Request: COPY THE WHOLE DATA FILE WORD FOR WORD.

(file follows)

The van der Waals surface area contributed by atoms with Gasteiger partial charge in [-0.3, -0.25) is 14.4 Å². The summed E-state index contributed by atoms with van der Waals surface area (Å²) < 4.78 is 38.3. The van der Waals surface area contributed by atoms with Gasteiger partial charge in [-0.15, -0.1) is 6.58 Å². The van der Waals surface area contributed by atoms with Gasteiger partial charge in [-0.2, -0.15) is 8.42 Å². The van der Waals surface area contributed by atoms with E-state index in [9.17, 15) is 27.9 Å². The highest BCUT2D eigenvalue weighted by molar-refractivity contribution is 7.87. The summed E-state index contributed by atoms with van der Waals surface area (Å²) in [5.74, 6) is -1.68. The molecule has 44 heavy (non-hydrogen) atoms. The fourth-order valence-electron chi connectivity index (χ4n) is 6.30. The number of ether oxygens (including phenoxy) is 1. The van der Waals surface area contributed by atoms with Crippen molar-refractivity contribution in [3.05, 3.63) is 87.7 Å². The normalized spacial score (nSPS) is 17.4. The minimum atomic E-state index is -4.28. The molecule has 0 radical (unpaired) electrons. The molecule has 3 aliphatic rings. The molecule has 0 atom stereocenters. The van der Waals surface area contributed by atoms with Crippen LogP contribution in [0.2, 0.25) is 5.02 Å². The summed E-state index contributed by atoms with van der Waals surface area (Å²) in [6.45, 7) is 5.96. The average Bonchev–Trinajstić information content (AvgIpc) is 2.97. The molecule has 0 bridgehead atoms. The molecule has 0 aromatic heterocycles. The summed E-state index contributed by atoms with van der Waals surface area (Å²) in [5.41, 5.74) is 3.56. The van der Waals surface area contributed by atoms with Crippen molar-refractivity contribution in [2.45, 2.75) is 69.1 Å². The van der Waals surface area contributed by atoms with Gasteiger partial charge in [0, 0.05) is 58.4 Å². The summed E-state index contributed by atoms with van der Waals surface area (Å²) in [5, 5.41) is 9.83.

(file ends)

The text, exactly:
The van der Waals surface area contributed by atoms with Gasteiger partial charge in [-0.3, -0.25) is 14.4 Å². The summed E-state index contributed by atoms with van der Waals surface area (Å²) < 4.78 is 38.3. The van der Waals surface area contributed by atoms with Gasteiger partial charge in [-0.15, -0.1) is 6.58 Å². The van der Waals surface area contributed by atoms with Gasteiger partial charge in [-0.2, -0.15) is 8.42 Å². The van der Waals surface area contributed by atoms with E-state index in [9.17, 15) is 27.9 Å². The highest BCUT2D eigenvalue weighted by molar-refractivity contribution is 7.87. The summed E-state index contributed by atoms with van der Waals surface area (Å²) in [5.74, 6) is -1.68. The molecule has 44 heavy (non-hydrogen) atoms. The fourth-order valence-electron chi connectivity index (χ4n) is 6.30. The number of ether oxygens (including phenoxy) is 1. The van der Waals surface area contributed by atoms with Crippen molar-refractivity contribution in [3.05, 3.63) is 87.7 Å². The normalized spacial score (nSPS) is 17.4. The minimum atomic E-state index is -4.28. The molecule has 0 radical (unpaired) electrons. The molecule has 3 aliphatic rings. The molecule has 0 atom stereocenters. The van der Waals surface area contributed by atoms with Crippen LogP contribution in [0.2, 0.25) is 5.02 Å². The summed E-state index contributed by atoms with van der Waals surface area (Å²) in [6.45, 7) is 5.96. The average Bonchev–Trinajstić information content (AvgIpc) is 2.97. The molecule has 0 bridgehead atoms. The molecule has 0 aromatic heterocycles. The summed E-state index contributed by atoms with van der Waals surface area (Å²) in [5.41, 5.74) is 3.56. The van der Waals surface area contributed by atoms with Crippen molar-refractivity contribution in [2.45, 2.75) is 69.1 Å². The van der Waals surface area contributed by atoms with Gasteiger partial charge in [0, 0.05) is 58.4 Å². The summed E-state index contributed by atoms with van der Waals surface area (Å²) in [5, 5.41) is 9.83.